A Programming Framework for Building Reliable Distributed Mobile Robotics Systems.

View Drona Source on Github » View Drona Software Stack Info Wiki »

Drona Team

  • Ankush Desai (Contact), University Of California, Berkeley.
  • Indranil Saha, IIT, Kanpur.
  • Shaz Qadeer, Microsoft Research, Redmond.
  • Prof. Sanjit Seshia, University Of California, Berkeley.


This work was supported in part by the TerraSwarm Research Center, one of six centers supported by the STARnet phase of the Focus Center Research Program (FCRP) a Semiconductor Research Corporation program sponsored by MARCO and DARPA.

Framework Demo

In this video, we provide an overview of how the framework can be used for interacting with PX4 firmware. We show how the programming language P can be used to program a simple drone software stack and drive a drone in jMavSim simulator. The generated trace during simulation is visualized live in a state-machine visualization tool DGML.
For more details about the source code executed on the PX4 firmware please visit https://github.com/Drona-Org/Drona/wiki/Drona-Software-Stack

ROS Simulation Demos

We present simulation videos for various configurations by varying the number of robots in the system and the grid size. The orange blocks in the workspace represent static obstacles and green blocks represent potential goal locations for the robot. During simulation tasks represented as (taskId, goalLocation) are randomly generated and sent to the robot. Each robot on receiving a task request, dynamically computes the path using the multi-robot motion planner implemented in Drona. The simulator uses ROS and Rviz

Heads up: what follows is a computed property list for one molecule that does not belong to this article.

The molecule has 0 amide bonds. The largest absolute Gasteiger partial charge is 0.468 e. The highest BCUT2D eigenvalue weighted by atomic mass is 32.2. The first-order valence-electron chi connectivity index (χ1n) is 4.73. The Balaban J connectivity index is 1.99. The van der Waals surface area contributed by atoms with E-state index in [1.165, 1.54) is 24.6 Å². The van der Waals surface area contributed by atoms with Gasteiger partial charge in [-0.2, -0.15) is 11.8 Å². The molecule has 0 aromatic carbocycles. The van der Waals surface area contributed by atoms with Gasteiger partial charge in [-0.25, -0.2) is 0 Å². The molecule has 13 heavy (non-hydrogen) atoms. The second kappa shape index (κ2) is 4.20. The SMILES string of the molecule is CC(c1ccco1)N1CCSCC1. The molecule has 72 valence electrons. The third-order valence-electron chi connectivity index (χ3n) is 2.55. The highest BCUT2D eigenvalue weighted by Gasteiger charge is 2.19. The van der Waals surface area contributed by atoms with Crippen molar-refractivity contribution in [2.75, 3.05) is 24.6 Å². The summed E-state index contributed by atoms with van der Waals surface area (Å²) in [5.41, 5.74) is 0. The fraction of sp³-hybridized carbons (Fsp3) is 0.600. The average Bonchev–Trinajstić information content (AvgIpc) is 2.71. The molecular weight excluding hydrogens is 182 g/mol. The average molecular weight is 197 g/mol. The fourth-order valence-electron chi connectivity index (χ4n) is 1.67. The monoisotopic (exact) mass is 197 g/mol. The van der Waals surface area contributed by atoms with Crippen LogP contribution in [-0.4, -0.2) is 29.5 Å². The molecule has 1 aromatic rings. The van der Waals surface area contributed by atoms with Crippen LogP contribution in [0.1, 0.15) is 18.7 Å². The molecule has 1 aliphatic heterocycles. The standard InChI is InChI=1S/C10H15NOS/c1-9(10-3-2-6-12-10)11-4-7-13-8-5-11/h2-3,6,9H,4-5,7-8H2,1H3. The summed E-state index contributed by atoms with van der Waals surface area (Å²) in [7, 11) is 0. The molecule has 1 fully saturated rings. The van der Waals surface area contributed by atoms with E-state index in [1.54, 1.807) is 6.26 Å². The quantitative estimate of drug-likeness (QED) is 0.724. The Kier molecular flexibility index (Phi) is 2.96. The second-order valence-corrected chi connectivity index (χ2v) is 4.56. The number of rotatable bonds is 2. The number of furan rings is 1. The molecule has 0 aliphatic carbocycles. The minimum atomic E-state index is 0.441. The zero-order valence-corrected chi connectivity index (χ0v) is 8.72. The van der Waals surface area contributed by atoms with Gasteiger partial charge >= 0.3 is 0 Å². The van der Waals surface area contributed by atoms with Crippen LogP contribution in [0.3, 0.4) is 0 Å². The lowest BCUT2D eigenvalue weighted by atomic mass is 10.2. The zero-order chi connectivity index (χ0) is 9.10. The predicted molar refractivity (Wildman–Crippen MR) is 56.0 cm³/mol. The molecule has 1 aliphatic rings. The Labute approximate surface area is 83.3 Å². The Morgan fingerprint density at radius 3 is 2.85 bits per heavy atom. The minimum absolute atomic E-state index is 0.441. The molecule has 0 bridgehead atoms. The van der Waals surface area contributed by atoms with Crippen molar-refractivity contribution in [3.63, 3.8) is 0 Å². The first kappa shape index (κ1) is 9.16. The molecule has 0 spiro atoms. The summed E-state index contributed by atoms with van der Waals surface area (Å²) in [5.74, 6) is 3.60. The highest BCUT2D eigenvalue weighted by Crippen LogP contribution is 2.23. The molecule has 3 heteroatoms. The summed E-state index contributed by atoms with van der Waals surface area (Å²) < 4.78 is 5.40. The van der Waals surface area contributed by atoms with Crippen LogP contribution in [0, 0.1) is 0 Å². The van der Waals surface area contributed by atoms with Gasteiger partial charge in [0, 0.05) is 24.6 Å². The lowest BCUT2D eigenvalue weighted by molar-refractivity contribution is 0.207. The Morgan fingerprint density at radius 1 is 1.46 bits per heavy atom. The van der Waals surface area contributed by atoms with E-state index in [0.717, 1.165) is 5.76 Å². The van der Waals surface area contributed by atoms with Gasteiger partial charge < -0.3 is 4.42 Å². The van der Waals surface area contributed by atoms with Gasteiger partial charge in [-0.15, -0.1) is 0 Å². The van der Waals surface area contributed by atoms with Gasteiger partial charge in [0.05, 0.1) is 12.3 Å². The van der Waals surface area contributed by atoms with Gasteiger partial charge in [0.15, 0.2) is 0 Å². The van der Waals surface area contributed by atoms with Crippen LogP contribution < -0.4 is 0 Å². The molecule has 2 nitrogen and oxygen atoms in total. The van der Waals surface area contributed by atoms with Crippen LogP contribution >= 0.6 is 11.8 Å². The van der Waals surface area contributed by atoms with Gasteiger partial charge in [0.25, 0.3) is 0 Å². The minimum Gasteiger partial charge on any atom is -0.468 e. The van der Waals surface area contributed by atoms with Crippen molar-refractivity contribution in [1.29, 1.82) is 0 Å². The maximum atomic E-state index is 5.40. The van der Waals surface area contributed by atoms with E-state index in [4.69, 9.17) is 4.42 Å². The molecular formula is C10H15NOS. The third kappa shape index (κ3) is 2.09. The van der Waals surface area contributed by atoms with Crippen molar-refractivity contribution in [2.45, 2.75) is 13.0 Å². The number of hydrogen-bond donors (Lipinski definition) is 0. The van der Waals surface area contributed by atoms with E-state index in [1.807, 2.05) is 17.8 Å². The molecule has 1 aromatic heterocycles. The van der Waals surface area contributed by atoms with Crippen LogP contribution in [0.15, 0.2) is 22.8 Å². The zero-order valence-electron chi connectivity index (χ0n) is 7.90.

How to run these simulations? »

Demo of 8 Drones in a 16x16 grid (Watch in full screen mode)

Demo of 32 Drones in a 32x32 grid (Watch in full screen mode)

Demo of 64 Drones in a 64x64 grid (Watch in full screen mode)

Demonstrate Effect of delta on path planning

In this simulation, there are two robots that are assigned a task to go to a particular green location. The path on the left is shorter than the part on the right for both the robots. We conduct a series of experiments for different values of delta. (delta = 1, 2, 3). delta = 1 means that the drones must consider a time-step window of 1, delta = 2 means that the drones must keep a time-step window of 2. You could see that the drones keep sufficient distance among themselves and being conservative with respect to delta.
When delta = 3, the drone on right will have to wait/hower for a longer time which has an associated cost so it choose another path which turns out to be less costly. This demo demonstrate that our motion-planner considers time-synchronization error and in the presence of that computes the optimal path.

Demonstrate that the motion planner can perform 3D planning (Watch in full screen mode)

Demo of 32 Drones in 32x32x4 grid

Simple Drone Surveillance Mission on Astec Firefly

During this mission the drone is executing the generated code from drona framework. The task planner is continuously sending the next location in the grid to be surveyed and the drone visits that location and waits (may be takes an image :)) When the mission-completed message is sent by the task-planner the drone dynamically computes path to the home location and returns.